When Thai villages engage in community tourism, they often perform keng loong to welcome and entertain tourists.

Loóng means trough or long mortar in Thai language. People select a large, straight wooden log to create a loóng. Ha Van Xem of Na Phon commune explained, “A loong is a type of wood log that produces a resonant, echoing sound.”

A keng is a stick used to strike the two ends of the loong. Historically, people cultivated rice in terraced fields. The harvested rice was transported home and pounded in the loong. The loong essentially serves as an elongated mortar.

The loong plays a role in agricultural rituals and festivals of the Thai. While pounding rice, women frequently strike the edge of the trough or tap the pestles together to generate melodic sounds that ward off hardship. Over time, these rhythms transformed into the Keng loong dance, a notable folk tradition of the Thai in Mai Chau district.

Ha Thi Bich of Na Phon commune stated, “Keng loong originated from the act of pounding rice and straw. It is now performed at the New Rice ceremony and at festivals. We also play Keng loong during solar and lunar eclipse rituals and at funerals. During festive events, it is accompanied by drums and gongs. People position themselves along the loong and utilize bamboo or wood pestles to beat its edges.”

A musical ensemble consisting of drums, gongs, and pestles striking the loong accompanies people dancing and cheering. The number of participants depends on the length of the loong and the occasion.

Ha Thi Tam of Na Phon commune shared, “Keng loóng dancing typically involves eight individuals, four on each side of the loong. The dance symbolizes a wish for a bountiful harvest and prosperity. When the villagers welcome visitors, they perform folk dances and invite them to join in the keng loong and bamboo pole dances.”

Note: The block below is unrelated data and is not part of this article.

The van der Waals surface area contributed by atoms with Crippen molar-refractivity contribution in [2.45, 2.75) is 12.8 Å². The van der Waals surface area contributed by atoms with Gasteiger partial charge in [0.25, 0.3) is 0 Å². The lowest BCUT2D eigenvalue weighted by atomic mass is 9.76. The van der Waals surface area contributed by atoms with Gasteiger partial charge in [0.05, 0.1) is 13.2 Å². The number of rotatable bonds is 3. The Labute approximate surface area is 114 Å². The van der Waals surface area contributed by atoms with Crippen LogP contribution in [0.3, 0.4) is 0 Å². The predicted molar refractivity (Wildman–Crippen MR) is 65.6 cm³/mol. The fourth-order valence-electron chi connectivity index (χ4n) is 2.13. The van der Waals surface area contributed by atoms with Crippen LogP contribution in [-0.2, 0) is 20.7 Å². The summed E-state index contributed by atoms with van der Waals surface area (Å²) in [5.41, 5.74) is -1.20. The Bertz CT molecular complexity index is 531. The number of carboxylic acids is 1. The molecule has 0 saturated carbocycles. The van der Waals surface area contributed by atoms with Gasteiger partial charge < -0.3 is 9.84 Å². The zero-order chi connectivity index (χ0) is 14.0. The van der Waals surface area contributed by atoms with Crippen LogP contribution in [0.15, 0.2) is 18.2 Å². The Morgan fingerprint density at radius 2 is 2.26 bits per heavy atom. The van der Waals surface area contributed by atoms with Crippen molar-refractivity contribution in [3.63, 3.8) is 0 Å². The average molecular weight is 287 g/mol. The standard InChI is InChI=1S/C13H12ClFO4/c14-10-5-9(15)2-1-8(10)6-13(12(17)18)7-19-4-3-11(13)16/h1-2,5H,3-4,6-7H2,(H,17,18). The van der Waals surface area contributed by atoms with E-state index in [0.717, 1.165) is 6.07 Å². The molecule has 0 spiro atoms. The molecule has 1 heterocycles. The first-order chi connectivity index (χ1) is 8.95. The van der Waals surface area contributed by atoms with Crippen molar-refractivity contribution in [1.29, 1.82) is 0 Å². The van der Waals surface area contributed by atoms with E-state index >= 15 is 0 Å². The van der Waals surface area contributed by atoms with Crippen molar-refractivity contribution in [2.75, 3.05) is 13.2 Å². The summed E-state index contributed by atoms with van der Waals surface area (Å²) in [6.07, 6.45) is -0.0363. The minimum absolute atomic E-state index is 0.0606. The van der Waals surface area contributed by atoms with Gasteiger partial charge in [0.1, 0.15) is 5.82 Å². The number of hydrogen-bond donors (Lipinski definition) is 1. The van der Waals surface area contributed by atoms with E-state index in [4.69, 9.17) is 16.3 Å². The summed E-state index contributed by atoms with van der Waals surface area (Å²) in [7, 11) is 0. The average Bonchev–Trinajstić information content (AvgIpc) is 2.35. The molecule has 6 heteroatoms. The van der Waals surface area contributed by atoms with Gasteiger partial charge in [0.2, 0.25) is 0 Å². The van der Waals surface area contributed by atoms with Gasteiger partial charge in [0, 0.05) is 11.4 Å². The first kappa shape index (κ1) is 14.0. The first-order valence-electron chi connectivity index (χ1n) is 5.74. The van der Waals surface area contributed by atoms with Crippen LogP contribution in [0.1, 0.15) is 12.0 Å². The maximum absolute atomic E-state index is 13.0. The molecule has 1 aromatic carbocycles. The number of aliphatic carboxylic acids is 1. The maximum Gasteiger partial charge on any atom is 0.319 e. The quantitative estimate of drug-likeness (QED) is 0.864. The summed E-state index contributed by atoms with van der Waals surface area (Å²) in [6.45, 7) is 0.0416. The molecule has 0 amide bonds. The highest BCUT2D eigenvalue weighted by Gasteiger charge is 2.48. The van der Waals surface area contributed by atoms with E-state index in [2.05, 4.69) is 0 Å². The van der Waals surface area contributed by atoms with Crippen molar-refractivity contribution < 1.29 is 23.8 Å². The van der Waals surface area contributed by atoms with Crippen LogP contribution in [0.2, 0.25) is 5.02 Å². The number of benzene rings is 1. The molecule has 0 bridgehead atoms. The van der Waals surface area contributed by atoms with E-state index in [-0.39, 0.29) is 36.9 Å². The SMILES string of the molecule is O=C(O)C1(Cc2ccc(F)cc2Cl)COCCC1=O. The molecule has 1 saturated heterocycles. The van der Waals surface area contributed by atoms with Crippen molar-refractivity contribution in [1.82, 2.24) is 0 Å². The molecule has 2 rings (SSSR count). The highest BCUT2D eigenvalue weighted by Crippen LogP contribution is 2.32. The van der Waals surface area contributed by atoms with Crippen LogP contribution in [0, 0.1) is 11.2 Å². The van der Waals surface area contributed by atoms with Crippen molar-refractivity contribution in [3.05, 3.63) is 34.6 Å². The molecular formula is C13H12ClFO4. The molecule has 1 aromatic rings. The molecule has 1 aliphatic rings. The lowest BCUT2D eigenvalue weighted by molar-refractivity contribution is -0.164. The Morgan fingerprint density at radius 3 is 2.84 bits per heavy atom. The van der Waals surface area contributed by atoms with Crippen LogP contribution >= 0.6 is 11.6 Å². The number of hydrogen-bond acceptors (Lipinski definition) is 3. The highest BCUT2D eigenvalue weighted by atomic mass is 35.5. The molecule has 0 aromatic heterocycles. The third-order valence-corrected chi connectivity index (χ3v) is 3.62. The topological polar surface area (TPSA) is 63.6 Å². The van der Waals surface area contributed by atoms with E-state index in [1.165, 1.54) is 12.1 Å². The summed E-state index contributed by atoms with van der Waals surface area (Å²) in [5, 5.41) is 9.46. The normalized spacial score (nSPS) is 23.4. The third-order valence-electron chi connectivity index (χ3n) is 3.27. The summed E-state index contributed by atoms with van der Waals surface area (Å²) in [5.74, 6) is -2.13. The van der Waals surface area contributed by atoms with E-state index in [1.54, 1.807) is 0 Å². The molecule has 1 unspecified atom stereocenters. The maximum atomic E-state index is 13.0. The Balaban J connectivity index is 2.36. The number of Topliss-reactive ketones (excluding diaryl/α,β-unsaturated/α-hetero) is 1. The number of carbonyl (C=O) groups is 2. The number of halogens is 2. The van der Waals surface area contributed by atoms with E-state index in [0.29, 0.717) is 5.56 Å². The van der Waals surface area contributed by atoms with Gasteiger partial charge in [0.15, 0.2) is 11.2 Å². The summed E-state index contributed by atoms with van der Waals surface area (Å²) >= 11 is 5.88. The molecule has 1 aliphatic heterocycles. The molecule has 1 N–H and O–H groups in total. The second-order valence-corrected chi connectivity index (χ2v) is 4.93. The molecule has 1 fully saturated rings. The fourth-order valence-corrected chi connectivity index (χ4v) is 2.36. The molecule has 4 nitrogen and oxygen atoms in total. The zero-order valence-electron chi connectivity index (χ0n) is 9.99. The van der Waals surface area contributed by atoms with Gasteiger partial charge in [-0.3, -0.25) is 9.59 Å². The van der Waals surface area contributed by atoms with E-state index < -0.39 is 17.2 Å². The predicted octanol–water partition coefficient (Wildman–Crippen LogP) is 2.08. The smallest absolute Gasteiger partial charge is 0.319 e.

There is a distinct keng loóng melody for each occasion, whether it be a New Rice ceremony, a cockfighting festival, a solar or lunar eclipse ritual, or a wedding. During weddings and New Year celebrations, the Thai also incorporate drums and gongs to create a more lively atmosphere.

Ha Thi Nhat, a Thai woman, remarked, “Keng loóng dancing holds a central place in Thai culture. When people dance, there is a sense of joy throughout the village. We perform the dance on all significant occasions – the Day of Great National Unity, New Rice Day, the New Year celebration, and festivals. In the past, we danced for tourists on weekends. However, with the growth of tourism, the village’s art troupe now performs daily. Tourists are particularly fond of the bamboo pole dance and the fan dance.”

“Traditionally, during lunar eclipses, elders would rouse the entire village to perform keng loong dancing in order to rescue the moon and restore its radiance, thus safeguarding and enriching the lives of the people,” Nhat explained.

In October of this year, the Ministry of Culture, Sports, and Tourism officially recognized keng loóng as a national intangible cultural heritage.